“The last few months have been very intense for us,” says team boss and owner Peter Sauber. “First we had to battle to secure the survival of the team and then we focused on putting a strong set-up in place for the future. The technical preparation of the 2010 car has continued uninterrupted and according to plan since the spring of 2009, despite all the turmoil. We have a long tradition of bringing together an up-and-coming youngster and an experienced campaigner as a driver combination – and it’s an approach that has brought us a lot of success. Pedro has been working at the highest level technically for many years and for a top team, and we can benefit as a team from this experience. Young Kamui also has a lot to offer us, and last year he impressed me particularly in Abu Dhabi.”
For De la Rosa, a long-harboured hope has been realised: “At last I can feel like a proper racing driver again. I’ve really missed the competition out on the track. At the same time, though, I’ve learned a lot technically and on the systems side, and now I want to bring that knowledge to the team.”
Kobayashi can’t wait to tackle his first full season in Formula One: “I’m very proud that Peter Sauber has shown so much faith in me and I’m determined not to disappoint him. My aim is that he will end up being proud of me as well.”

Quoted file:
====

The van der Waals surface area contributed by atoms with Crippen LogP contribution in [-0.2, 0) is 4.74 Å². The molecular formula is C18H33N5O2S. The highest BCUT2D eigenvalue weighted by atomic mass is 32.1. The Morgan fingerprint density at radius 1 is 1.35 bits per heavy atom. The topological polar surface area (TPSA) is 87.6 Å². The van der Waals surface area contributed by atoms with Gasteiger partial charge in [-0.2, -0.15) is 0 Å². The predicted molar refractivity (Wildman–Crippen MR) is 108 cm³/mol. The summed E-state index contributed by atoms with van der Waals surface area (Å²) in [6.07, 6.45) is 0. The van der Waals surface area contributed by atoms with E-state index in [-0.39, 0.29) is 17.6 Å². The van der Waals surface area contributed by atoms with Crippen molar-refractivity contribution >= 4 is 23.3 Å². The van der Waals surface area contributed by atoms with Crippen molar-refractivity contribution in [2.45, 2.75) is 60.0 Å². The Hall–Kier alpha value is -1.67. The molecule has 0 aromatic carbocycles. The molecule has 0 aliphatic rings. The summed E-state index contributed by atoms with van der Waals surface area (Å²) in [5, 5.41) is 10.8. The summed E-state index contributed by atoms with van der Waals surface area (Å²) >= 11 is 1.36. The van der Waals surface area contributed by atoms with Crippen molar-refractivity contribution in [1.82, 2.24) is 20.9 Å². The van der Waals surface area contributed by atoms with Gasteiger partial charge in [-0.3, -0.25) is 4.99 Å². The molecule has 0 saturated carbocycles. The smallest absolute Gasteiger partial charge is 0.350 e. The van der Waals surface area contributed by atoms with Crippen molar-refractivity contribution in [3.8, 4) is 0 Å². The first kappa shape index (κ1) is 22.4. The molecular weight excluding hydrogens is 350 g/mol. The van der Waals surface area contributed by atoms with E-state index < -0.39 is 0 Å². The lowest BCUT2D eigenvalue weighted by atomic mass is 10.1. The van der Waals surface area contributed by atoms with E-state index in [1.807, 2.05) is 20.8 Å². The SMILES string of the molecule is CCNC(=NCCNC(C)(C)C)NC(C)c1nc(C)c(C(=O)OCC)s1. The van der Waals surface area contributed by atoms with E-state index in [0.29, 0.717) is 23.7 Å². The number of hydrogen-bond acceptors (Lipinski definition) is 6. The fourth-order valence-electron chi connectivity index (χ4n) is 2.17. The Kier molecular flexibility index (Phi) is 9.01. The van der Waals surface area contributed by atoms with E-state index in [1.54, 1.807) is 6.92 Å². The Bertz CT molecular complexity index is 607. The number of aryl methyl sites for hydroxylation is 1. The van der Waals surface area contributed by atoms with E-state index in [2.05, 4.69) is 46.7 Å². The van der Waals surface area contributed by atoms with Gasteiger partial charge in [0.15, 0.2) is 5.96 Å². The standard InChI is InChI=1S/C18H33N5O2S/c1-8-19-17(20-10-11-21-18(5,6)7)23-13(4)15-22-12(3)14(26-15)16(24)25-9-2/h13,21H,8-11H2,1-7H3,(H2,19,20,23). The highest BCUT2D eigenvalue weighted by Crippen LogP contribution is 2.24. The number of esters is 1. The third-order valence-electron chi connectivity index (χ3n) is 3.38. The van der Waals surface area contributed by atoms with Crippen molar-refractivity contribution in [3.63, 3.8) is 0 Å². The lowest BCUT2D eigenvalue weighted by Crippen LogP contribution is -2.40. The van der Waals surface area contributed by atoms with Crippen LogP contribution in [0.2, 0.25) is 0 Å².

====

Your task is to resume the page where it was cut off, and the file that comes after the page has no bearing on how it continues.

Peter Sauber (66) will be at trackside for the races in his capacity as Team Principal, while Managing Director Monisha Kaltenborn (38) will head up operational matters at the factory in Hinwil. Willy Rampf (56) will celebrate ten years as the team’s Technical Director in April 2010 and is again responsible for the coming season’s car.
Rampf explains: “The development of the BMW Sauber C29 has seen the team build on the experience gained last year and the improvement in performance over the final third of the season. However, the new regulations banning refuelling during the race and stipulating a reduced width for the front tyres have required significant changes to the car’s design.”
The increased length of the fuel tank means the car has grown longer overall. And because they are slimmer, the front tyres will be more heavily worked, requiring weight to be shifted further towards the rear of the car.